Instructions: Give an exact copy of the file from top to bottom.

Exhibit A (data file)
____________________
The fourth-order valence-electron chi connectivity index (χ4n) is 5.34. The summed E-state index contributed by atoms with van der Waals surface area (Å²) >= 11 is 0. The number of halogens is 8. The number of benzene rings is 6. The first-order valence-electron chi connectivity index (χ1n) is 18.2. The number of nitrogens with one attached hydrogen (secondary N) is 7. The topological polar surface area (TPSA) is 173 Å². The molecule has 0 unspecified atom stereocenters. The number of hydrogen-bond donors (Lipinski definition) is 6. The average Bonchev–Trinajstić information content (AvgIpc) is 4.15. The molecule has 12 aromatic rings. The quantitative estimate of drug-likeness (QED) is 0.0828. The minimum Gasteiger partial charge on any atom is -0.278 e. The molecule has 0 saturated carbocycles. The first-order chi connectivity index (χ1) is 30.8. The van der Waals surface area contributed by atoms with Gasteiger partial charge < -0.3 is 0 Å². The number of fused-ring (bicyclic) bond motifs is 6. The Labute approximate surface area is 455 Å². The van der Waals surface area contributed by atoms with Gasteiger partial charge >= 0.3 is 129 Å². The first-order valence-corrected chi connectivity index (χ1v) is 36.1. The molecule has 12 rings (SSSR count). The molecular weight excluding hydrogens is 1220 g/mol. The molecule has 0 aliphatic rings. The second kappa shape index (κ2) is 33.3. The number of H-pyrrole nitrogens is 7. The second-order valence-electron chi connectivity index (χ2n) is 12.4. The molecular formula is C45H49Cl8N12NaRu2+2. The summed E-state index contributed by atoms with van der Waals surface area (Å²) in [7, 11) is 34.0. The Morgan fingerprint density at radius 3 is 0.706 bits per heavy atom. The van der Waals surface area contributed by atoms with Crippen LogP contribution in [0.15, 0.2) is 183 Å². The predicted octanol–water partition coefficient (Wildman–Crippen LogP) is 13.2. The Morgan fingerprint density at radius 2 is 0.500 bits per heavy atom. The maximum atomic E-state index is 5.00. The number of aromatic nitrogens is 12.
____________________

The fourth-order valence-electron chi connectivity index (χ4n) is 5.34. The summed E-state index contributed by atoms with van der Waals surface area (Å²) >= 11 is 0. The number of halogens is 8. The number of benzene rings is 6. The first-order valence-electron chi connectivity index (χ1n) is 18.2. The number of nitrogens with one attached hydrogen (secondary N) is 7. The topological polar surface area (TPSA) is 173 Å². The molecule has 0 unspecified atom stereocenters. The number of hydrogen-bond donors (Lipinski definition) is 6. The average Bonchev–Trinajstić information content (AvgIpc) is 4.15. The molecule has 12 aromatic rings. The quantitative estimate of drug-likeness (QED) is 0.0828. The minimum Gasteiger partial charge on any atom is -0.278 e. The molecule has 0 saturated carbocycles. The first-order chi connectivity index (χ1) is 30.8. The van der Waals surface area contributed by atoms with Gasteiger partial charge < -0.3 is 0 Å². The number of fused-ring (bicyclic) bond motifs is 6. The Labute approximate surface area is 455 Å². The van der Waals surface area contributed by atoms with Gasteiger partial charge >= 0.3 is 129 Å². The first-order valence-corrected chi connectivity index (χ1v) is 36.1. The molecule has 12 rings (SSSR count). The molecular weight excluding hydrogens is 1220 g/mol. The molecule has 0 aliphatic rings. The second kappa shape index (κ2) is 33.3. The number of H-pyrrole nitrogens is 7. The second-order valence-electron chi connectivity index (χ2n) is 12.4. The molecular formula is C45H49Cl8N12NaRu2+2. The summed E-state index contributed by atoms with van der Waals surface area (Å²) in [7, 11) is 34.0. The Morgan fingerprint density at radius 3 is 0.706 bits per heavy atom. The van der Waals surface area contributed by atoms with Crippen LogP contribution in [0.15, 0.2) is 183 Å². The predicted octanol–water partition coefficient (Wildman–Crippen LogP) is 13.2. The Morgan fingerprint density at radius 2 is 0.500 bits per heavy atom. The maximum atomic E-state index is 5.00. The number of aromatic nitrogens is 12.